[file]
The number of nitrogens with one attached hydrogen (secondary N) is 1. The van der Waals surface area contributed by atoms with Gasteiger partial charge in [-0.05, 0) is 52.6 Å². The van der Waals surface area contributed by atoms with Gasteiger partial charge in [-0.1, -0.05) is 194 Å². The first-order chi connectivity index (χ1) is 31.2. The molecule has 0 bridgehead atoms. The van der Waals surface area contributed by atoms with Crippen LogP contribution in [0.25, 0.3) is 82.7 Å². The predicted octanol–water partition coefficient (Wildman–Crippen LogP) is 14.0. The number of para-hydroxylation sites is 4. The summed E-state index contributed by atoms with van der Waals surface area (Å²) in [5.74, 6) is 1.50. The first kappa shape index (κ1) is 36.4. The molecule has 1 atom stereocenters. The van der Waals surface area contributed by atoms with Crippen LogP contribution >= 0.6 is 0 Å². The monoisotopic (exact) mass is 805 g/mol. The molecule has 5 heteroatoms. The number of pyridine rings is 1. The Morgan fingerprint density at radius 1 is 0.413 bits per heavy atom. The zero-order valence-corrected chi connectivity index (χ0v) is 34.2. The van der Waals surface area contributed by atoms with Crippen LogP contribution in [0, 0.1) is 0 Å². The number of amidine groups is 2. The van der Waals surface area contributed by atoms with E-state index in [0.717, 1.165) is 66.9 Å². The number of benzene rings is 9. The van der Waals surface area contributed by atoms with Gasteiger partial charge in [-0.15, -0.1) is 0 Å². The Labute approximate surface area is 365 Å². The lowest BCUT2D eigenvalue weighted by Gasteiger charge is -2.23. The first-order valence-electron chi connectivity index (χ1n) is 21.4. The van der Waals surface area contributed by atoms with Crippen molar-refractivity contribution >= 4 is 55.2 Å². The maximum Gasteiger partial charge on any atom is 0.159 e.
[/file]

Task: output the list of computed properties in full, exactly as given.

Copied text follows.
The number of nitrogens with one attached hydrogen (secondary N) is 1. The van der Waals surface area contributed by atoms with Gasteiger partial charge in [-0.05, 0) is 52.6 Å². The van der Waals surface area contributed by atoms with Gasteiger partial charge in [-0.1, -0.05) is 194 Å². The first-order chi connectivity index (χ1) is 31.2. The molecule has 0 bridgehead atoms. The van der Waals surface area contributed by atoms with Crippen LogP contribution in [0.25, 0.3) is 82.7 Å². The predicted octanol–water partition coefficient (Wildman–Crippen LogP) is 14.0. The number of para-hydroxylation sites is 4. The summed E-state index contributed by atoms with van der Waals surface area (Å²) in [5.74, 6) is 1.50. The first kappa shape index (κ1) is 36.4. The molecule has 1 atom stereocenters. The van der Waals surface area contributed by atoms with Crippen LogP contribution >= 0.6 is 0 Å². The monoisotopic (exact) mass is 805 g/mol. The molecule has 5 heteroatoms. The number of pyridine rings is 1. The Morgan fingerprint density at radius 1 is 0.413 bits per heavy atom. The zero-order valence-corrected chi connectivity index (χ0v) is 34.2. The van der Waals surface area contributed by atoms with Crippen LogP contribution in [0, 0.1) is 0 Å². The number of amidine groups is 2. The van der Waals surface area contributed by atoms with E-state index in [0.717, 1.165) is 66.9 Å². The number of benzene rings is 9. The van der Waals surface area contributed by atoms with Gasteiger partial charge in [-0.15, -0.1) is 0 Å². The Labute approximate surface area is 365 Å². The lowest BCUT2D eigenvalue weighted by Gasteiger charge is -2.23. The first-order valence-electron chi connectivity index (χ1n) is 21.4. The van der Waals surface area contributed by atoms with Crippen molar-refractivity contribution >= 4 is 55.2 Å². The maximum Gasteiger partial charge on any atom is 0.159 e.